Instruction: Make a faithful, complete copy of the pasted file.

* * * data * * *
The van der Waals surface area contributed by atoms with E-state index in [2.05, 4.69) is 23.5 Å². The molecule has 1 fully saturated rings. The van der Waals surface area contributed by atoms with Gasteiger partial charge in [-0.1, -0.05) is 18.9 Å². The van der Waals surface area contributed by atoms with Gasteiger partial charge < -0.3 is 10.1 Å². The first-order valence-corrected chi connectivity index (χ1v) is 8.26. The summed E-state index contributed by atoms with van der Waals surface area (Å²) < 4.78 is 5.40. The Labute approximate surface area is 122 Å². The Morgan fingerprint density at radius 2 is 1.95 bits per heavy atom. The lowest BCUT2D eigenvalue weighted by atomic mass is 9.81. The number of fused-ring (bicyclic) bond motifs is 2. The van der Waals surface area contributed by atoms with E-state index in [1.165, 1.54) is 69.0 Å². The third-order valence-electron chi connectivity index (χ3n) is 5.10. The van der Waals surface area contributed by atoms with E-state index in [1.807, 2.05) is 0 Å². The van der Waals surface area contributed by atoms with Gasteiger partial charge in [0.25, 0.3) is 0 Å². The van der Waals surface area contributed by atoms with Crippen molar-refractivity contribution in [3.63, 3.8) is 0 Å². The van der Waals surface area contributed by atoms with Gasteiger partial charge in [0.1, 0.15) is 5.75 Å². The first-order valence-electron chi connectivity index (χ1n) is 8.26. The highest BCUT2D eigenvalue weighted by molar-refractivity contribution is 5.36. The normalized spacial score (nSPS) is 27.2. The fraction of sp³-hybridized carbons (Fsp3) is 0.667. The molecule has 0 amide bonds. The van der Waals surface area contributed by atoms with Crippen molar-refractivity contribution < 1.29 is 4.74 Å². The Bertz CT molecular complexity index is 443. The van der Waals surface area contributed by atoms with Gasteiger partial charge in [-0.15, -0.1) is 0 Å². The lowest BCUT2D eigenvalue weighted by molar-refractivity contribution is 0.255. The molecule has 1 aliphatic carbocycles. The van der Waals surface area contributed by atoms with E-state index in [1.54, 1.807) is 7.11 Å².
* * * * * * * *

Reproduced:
The van der Waals surface area contributed by atoms with E-state index in [2.05, 4.69) is 23.5 Å². The molecule has 1 fully saturated rings. The van der Waals surface area contributed by atoms with Gasteiger partial charge in [-0.1, -0.05) is 18.9 Å². The van der Waals surface area contributed by atoms with Gasteiger partial charge < -0.3 is 10.1 Å². The first-order valence-corrected chi connectivity index (χ1v) is 8.26. The summed E-state index contributed by atoms with van der Waals surface area (Å²) < 4.78 is 5.40. The Labute approximate surface area is 122 Å². The Morgan fingerprint density at radius 2 is 1.95 bits per heavy atom. The lowest BCUT2D eigenvalue weighted by atomic mass is 9.81. The number of fused-ring (bicyclic) bond motifs is 2. The van der Waals surface area contributed by atoms with E-state index in [1.165, 1.54) is 69.0 Å². The third-order valence-electron chi connectivity index (χ3n) is 5.10. The van der Waals surface area contributed by atoms with E-state index in [1.807, 2.05) is 0 Å². The van der Waals surface area contributed by atoms with Gasteiger partial charge in [0.25, 0.3) is 0 Å². The van der Waals surface area contributed by atoms with Crippen molar-refractivity contribution in [3.63, 3.8) is 0 Å². The van der Waals surface area contributed by atoms with Gasteiger partial charge in [0.1, 0.15) is 5.75 Å². The first-order valence-electron chi connectivity index (χ1n) is 8.26. The highest BCUT2D eigenvalue weighted by molar-refractivity contribution is 5.36. The normalized spacial score (nSPS) is 27.2. The fraction of sp³-hybridized carbons (Fsp3) is 0.667. The molecule has 0 amide bonds. The van der Waals surface area contributed by atoms with Crippen molar-refractivity contribution < 1.29 is 4.74 Å². The Bertz CT molecular complexity index is 443. The van der Waals surface area contributed by atoms with Gasteiger partial charge in [-0.15, -0.1) is 0 Å². The lowest BCUT2D eigenvalue weighted by molar-refractivity contribution is 0.255. The molecule has 1 aliphatic carbocycles. The van der Waals surface area contributed by atoms with E-state index in [1.54, 1.807) is 7.11 Å².